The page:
SINGAPORE - President Halimah Yacob welcomed the Government's move to convene the Covid-19 Mental Wellness Taskforce, calling the national response timely and absolutely necessary.
This comes as the coronavirus pandemic has disrupted people's lives, with many losing their jobs or having to take pay cuts, she added.
"Those who are not yet affected worry all the time when tragedy will strike them. They may even see little future for themselves and their families," Madam Halimah said in a Facebook post on Sunday (Oct 11).
Mental health issues go beyond the "terrible pressure and pain inflicted on families", and can carry an economic cost too, in the form of higher medical costs and higher workforce absenteeism rates, she added.
The task force was announced by Prime Minister Lee Hsien Loong on Saturday, when he spoke at a World Health Organisation virtual event to mark World Mental Health Day.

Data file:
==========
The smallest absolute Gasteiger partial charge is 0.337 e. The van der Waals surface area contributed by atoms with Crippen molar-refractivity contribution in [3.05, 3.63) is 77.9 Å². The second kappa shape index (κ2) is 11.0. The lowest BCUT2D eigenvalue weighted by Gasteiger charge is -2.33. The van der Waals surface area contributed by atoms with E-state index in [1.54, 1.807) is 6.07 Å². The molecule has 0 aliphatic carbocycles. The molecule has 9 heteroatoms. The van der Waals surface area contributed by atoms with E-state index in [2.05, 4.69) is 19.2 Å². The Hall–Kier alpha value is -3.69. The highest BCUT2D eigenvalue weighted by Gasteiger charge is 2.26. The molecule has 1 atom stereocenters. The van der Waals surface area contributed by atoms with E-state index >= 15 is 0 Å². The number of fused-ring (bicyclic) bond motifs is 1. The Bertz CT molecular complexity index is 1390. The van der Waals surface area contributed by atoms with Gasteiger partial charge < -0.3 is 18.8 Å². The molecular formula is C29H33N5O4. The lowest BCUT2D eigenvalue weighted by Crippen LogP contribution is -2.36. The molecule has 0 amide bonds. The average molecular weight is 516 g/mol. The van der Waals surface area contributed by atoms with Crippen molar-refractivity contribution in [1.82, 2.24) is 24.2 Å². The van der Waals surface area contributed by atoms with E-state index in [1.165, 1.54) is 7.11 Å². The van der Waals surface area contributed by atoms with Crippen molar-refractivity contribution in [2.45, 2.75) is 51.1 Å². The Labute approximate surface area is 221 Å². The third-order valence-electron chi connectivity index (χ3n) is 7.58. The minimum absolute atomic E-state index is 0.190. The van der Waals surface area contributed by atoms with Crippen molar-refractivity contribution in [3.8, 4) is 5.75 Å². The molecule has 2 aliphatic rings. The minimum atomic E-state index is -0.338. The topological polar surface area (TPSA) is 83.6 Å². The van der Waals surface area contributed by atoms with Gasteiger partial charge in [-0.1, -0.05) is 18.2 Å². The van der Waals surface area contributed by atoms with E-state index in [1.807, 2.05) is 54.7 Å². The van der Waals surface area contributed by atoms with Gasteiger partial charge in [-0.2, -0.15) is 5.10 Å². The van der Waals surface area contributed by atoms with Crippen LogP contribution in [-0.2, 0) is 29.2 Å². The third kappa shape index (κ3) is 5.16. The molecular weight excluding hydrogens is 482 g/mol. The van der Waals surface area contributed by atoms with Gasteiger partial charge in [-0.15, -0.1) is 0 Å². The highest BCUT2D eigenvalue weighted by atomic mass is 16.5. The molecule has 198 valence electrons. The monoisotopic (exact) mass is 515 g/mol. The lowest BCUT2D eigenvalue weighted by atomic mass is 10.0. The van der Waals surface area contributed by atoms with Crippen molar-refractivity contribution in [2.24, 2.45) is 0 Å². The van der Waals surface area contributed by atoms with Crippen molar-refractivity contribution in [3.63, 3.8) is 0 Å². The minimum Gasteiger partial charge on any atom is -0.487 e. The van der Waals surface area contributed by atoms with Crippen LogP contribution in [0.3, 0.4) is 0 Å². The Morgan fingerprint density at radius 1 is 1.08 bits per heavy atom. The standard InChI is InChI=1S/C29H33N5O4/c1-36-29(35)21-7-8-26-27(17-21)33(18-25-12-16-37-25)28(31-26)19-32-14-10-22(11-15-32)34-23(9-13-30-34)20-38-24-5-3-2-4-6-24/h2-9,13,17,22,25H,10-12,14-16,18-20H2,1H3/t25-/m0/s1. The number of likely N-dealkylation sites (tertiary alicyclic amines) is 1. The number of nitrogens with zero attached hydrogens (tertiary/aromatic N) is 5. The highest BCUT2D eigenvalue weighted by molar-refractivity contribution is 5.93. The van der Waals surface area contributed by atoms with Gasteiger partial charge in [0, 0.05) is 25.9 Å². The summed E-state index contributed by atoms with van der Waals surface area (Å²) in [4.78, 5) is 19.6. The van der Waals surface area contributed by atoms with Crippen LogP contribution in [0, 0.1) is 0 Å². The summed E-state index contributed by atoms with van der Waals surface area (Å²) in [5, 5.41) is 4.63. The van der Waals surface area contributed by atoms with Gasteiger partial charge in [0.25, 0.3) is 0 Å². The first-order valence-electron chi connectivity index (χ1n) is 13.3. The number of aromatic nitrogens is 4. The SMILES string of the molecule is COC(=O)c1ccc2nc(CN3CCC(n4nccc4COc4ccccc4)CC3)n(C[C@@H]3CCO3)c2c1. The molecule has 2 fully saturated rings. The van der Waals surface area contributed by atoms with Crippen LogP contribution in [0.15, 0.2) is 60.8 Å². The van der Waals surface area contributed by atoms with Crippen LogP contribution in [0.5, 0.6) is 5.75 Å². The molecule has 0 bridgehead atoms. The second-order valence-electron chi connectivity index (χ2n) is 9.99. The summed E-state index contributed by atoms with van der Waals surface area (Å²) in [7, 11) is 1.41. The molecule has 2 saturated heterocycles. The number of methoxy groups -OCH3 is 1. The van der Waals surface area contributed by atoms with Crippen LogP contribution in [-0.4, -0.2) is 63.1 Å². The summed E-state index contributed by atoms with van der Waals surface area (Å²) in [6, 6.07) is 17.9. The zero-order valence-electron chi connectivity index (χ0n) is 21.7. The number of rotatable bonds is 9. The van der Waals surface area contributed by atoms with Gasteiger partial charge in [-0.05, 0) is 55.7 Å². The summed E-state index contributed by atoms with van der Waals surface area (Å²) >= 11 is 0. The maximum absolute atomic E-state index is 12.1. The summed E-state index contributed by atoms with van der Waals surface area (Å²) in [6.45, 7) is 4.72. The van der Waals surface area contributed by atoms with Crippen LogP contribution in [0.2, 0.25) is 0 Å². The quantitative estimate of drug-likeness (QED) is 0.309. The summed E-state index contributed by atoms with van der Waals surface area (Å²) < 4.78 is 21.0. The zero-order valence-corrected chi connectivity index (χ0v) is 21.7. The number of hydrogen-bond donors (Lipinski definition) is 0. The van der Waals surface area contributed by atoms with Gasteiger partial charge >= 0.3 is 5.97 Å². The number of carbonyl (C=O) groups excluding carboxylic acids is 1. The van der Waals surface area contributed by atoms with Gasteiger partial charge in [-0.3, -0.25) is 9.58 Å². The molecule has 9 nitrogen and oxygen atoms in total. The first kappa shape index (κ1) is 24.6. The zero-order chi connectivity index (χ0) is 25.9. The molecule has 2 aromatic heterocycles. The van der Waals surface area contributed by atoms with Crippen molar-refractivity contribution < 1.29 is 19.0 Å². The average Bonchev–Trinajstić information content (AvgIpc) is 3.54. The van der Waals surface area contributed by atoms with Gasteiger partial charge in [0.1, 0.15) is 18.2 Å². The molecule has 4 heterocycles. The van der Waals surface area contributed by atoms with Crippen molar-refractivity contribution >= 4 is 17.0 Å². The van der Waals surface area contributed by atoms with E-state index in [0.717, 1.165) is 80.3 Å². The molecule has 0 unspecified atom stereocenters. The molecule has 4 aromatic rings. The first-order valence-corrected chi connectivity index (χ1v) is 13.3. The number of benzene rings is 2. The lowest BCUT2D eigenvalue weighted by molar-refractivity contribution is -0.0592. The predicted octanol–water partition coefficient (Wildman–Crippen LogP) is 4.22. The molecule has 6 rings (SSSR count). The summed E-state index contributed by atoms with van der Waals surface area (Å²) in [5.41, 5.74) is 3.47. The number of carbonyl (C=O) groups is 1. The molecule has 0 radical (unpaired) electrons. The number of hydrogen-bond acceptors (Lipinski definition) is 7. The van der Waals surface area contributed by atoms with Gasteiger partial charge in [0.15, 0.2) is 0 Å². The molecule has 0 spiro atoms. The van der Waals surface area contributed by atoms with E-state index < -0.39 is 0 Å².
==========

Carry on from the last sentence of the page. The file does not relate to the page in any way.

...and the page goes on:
The task force was convened by the Ministry of Health and the Institute of Mental Health and it will review the psycho-social impact of the Covid-19 pandemic on the population.
It will also take stock of the initiatives introduced across the Government to address the impact so far and identify gaps that will need to be addressed to better meet the mental health needs of the population during this time.
Its members include representatives from the Ministry of Education, Ministry of Manpower, Ministry of Social and Family Development, Ministry of Culture, Community and Youth, Health Promotion Board, Agency for Integrated Care, People's Association and the National Council of Social Service.
In her Facebook post on Sunday, Madam Halimah stressed that the younger generation is growing up in a different environment and face different challenges when it comes to their mental health.
"They are constantly bombarded by made-up feel-good stories on the Internet, which in comparison make their lives look so mundane and miserable," she said.
However, she added that building mental resilience is a lifelong affair and young people must be taught how to deal with failures and to bounce back after setbacks.
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Support at at home, in schools, workplace and in the community is crucial for recovery to take place.
She urged Singaporeans to be kind and courteous in their interactions with one another.
"We are all in the same boat. Whether Singapore comes out of this stronger or weaker depends a lot on all of us," she said.